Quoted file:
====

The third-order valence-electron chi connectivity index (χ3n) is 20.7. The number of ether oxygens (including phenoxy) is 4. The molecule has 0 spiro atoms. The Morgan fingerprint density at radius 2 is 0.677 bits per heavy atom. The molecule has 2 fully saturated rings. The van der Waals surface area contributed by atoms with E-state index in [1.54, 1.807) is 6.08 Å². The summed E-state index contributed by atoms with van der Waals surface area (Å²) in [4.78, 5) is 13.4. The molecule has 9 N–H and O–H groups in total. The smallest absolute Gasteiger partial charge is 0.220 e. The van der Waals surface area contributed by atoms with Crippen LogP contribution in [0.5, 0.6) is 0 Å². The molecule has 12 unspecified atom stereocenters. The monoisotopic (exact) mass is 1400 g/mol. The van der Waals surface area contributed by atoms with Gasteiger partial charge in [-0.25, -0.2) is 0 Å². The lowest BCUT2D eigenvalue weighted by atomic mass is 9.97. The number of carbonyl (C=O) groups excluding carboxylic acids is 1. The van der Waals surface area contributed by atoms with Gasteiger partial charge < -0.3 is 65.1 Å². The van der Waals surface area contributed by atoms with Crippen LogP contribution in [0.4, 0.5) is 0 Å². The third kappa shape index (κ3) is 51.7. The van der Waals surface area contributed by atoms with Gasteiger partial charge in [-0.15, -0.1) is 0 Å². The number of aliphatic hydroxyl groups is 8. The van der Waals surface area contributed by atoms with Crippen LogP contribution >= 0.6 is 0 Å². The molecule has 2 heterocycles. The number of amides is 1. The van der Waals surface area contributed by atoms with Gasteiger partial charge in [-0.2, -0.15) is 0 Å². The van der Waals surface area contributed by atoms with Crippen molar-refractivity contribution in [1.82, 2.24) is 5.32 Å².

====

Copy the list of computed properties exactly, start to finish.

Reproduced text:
The third-order valence-electron chi connectivity index (χ3n) is 20.7. The number of ether oxygens (including phenoxy) is 4. The molecule has 0 spiro atoms. The Morgan fingerprint density at radius 2 is 0.677 bits per heavy atom. The molecule has 2 fully saturated rings. The van der Waals surface area contributed by atoms with E-state index in [1.54, 1.807) is 6.08 Å². The summed E-state index contributed by atoms with van der Waals surface area (Å²) in [4.78, 5) is 13.4. The molecule has 9 N–H and O–H groups in total. The smallest absolute Gasteiger partial charge is 0.220 e. The van der Waals surface area contributed by atoms with Crippen LogP contribution in [0.5, 0.6) is 0 Å². The molecule has 12 unspecified atom stereocenters. The monoisotopic (exact) mass is 1400 g/mol. The van der Waals surface area contributed by atoms with Gasteiger partial charge in [-0.25, -0.2) is 0 Å². The lowest BCUT2D eigenvalue weighted by atomic mass is 9.97. The number of carbonyl (C=O) groups excluding carboxylic acids is 1. The van der Waals surface area contributed by atoms with Gasteiger partial charge < -0.3 is 65.1 Å². The van der Waals surface area contributed by atoms with Crippen LogP contribution in [0.4, 0.5) is 0 Å². The third kappa shape index (κ3) is 51.7. The van der Waals surface area contributed by atoms with Gasteiger partial charge in [-0.15, -0.1) is 0 Å². The number of aliphatic hydroxyl groups is 8. The van der Waals surface area contributed by atoms with Crippen LogP contribution >= 0.6 is 0 Å². The molecule has 2 heterocycles. The number of amides is 1. The van der Waals surface area contributed by atoms with Gasteiger partial charge in [-0.2, -0.15) is 0 Å². The van der Waals surface area contributed by atoms with Crippen molar-refractivity contribution in [1.82, 2.24) is 5.32 Å².